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Why Gardening is Good for Your Mental Health

There are various scientific studies that show the benefits of humans connecting to nature. Gardening is even more healthy for you than you thought! It’s not just physical health that improves with gardening, but studies now show there are many mental benefits as well.

The benefits of “green exercise” show that people who take their exercise outdoors feel significantly less depressed, less tense, less angry, and less fatigued than those who stay indoors. These problems are linked more broadly to what health care experts call the “epidemic of inactivity,” and a devaluing of ecological and social interaction. However, we believe these studies also show that society’s nature-deficit disorder can be reversed.

Everyday more studies are released on the benefits ecotherapy has on children, teenagers and adults, relieving stress, decreasing ADD, ADHD and various mental health illnesses, as well as helping our bodies fight illness and dis-ease. The use of the outdoors for well-being is becoming increasingly popular as we discover more and more the benefits of natural medicine, clean forest air and our interaction with our environment.

Even a small windowsill garden or maintaining house plants can boost your mood and encourage healthy brain function. Extra bonus points for digging your hands into the dirt and interacting with the plants. Read on to see some of the surprising mental benefits of gardening:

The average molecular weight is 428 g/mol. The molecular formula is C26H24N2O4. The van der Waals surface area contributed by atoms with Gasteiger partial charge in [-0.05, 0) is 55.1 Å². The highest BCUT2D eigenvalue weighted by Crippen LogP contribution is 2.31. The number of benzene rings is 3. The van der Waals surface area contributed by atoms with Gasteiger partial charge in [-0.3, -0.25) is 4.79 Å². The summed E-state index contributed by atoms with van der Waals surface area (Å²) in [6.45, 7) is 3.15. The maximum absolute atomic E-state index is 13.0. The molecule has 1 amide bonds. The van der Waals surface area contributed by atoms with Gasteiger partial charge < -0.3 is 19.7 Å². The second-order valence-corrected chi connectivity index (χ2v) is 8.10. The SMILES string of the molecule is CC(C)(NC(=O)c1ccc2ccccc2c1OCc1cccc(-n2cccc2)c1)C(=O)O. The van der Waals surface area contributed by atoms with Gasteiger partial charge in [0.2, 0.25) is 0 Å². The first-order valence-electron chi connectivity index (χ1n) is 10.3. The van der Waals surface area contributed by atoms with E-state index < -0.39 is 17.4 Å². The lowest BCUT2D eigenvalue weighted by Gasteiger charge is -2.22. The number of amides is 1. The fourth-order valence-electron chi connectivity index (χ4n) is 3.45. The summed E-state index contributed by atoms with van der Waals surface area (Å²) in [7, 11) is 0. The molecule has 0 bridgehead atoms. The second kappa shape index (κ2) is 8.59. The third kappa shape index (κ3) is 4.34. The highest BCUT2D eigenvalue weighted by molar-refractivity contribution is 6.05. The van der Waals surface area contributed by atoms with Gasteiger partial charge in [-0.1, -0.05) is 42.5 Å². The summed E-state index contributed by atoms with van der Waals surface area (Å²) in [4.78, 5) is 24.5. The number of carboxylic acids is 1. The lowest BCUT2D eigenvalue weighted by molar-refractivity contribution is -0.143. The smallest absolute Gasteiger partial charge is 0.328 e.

1. Reduces Depression and Stress – spending time in green spaces has been shown to reduce stress and brain fatigue.

  2. Provides Mental Clarity – utilizing the senses to distinguish natural sounds and smells encourages the brain to use cognition and reasoning and improves mental clarity. Nature helps us disconnect from the stressors of our everyday lives and facilitates spiritual connections by engaging our senses and quieting our minds.

  3. Improves Mental Outlook – Post-surgical patients with window views of nature have shorter hospital stays, receive fewer negative evaluations and take fewer pain medications than patients in similar rooms with windows facing a brick wall. Residents with houseplants reported less depression and suicidal tendencies. Also, in a study of college students, it was noted that students with natural views from their windows are more likely to score higher on tests. Just seeing greenery improves the mood and mental outlook.

  4. Improves Attention – the effect of walking through a garden or park is equal to the peak effect of two typical ADD/ADHD medications. The act of planning a garden, designing, researching and implementing a plan increased cognitive reasoning and memory.

  5. Increases Energy and Reduces Fatigue – adults that garden just 15 minutes a day show increased energy and cite reduced fatigue and stress.

As if you needed more reason to enjoy your garden than the beautiful flowers and tasty vegetables, now you know that it’s improving your mental health and outlook on life as well.

So go on, dig in the dirt and sing the praises of your hard work – it’s good for you!


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